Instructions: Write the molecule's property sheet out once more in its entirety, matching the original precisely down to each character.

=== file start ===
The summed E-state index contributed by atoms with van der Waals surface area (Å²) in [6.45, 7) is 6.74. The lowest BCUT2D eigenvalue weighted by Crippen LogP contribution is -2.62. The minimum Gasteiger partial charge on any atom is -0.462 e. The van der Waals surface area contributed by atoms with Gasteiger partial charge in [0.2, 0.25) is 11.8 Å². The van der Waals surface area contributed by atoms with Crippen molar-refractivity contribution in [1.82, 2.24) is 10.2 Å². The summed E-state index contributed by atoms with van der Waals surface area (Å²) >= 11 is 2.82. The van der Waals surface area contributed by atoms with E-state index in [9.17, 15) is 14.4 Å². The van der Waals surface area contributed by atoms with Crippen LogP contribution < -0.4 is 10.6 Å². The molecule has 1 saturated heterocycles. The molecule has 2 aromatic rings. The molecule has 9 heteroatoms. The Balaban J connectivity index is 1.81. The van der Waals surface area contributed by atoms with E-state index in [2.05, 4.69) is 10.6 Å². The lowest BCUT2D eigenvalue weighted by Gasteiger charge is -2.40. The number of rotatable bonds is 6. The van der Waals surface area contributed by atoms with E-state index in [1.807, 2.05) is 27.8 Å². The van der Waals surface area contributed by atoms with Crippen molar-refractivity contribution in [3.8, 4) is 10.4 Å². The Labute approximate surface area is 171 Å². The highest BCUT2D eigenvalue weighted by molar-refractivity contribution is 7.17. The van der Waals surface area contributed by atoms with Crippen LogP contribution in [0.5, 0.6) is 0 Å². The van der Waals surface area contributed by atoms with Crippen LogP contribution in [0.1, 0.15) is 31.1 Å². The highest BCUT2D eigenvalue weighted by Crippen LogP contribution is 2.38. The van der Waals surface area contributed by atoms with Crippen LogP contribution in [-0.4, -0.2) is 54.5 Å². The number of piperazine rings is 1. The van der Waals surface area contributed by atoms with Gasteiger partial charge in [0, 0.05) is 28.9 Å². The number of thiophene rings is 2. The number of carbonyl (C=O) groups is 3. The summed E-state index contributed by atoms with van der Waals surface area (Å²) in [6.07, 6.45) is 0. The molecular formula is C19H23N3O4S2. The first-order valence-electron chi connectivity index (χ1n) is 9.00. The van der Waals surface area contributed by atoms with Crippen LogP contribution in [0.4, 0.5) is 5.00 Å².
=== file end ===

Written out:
The summed E-state index contributed by atoms with van der Waals surface area (Å²) in [6.45, 7) is 6.74. The lowest BCUT2D eigenvalue weighted by Crippen LogP contribution is -2.62. The minimum Gasteiger partial charge on any atom is -0.462 e. The van der Waals surface area contributed by atoms with Gasteiger partial charge in [0.2, 0.25) is 11.8 Å². The van der Waals surface area contributed by atoms with Crippen molar-refractivity contribution in [1.82, 2.24) is 10.2 Å². The summed E-state index contributed by atoms with van der Waals surface area (Å²) >= 11 is 2.82. The van der Waals surface area contributed by atoms with E-state index in [9.17, 15) is 14.4 Å². The van der Waals surface area contributed by atoms with Crippen LogP contribution < -0.4 is 10.6 Å². The molecule has 1 saturated heterocycles. The molecule has 2 aromatic rings. The molecule has 9 heteroatoms. The Balaban J connectivity index is 1.81. The van der Waals surface area contributed by atoms with E-state index in [2.05, 4.69) is 10.6 Å². The lowest BCUT2D eigenvalue weighted by Gasteiger charge is -2.40. The number of rotatable bonds is 6. The van der Waals surface area contributed by atoms with E-state index in [1.807, 2.05) is 27.8 Å². The van der Waals surface area contributed by atoms with Crippen molar-refractivity contribution in [3.8, 4) is 10.4 Å². The Labute approximate surface area is 171 Å². The highest BCUT2D eigenvalue weighted by molar-refractivity contribution is 7.17. The van der Waals surface area contributed by atoms with Crippen LogP contribution in [0.5, 0.6) is 0 Å². The van der Waals surface area contributed by atoms with Crippen LogP contribution in [0.1, 0.15) is 31.1 Å². The highest BCUT2D eigenvalue weighted by Crippen LogP contribution is 2.38. The van der Waals surface area contributed by atoms with Crippen LogP contribution in [-0.4, -0.2) is 54.5 Å². The number of piperazine rings is 1. The van der Waals surface area contributed by atoms with Gasteiger partial charge in [0, 0.05) is 28.9 Å². The number of thiophene rings is 2. The number of carbonyl (C=O) groups is 3. The summed E-state index contributed by atoms with van der Waals surface area (Å²) in [6.07, 6.45) is 0. The molecular formula is C19H23N3O4S2. The first-order valence-electron chi connectivity index (χ1n) is 9.00. The van der Waals surface area contributed by atoms with Crippen LogP contribution in [0.4, 0.5) is 5.00 Å².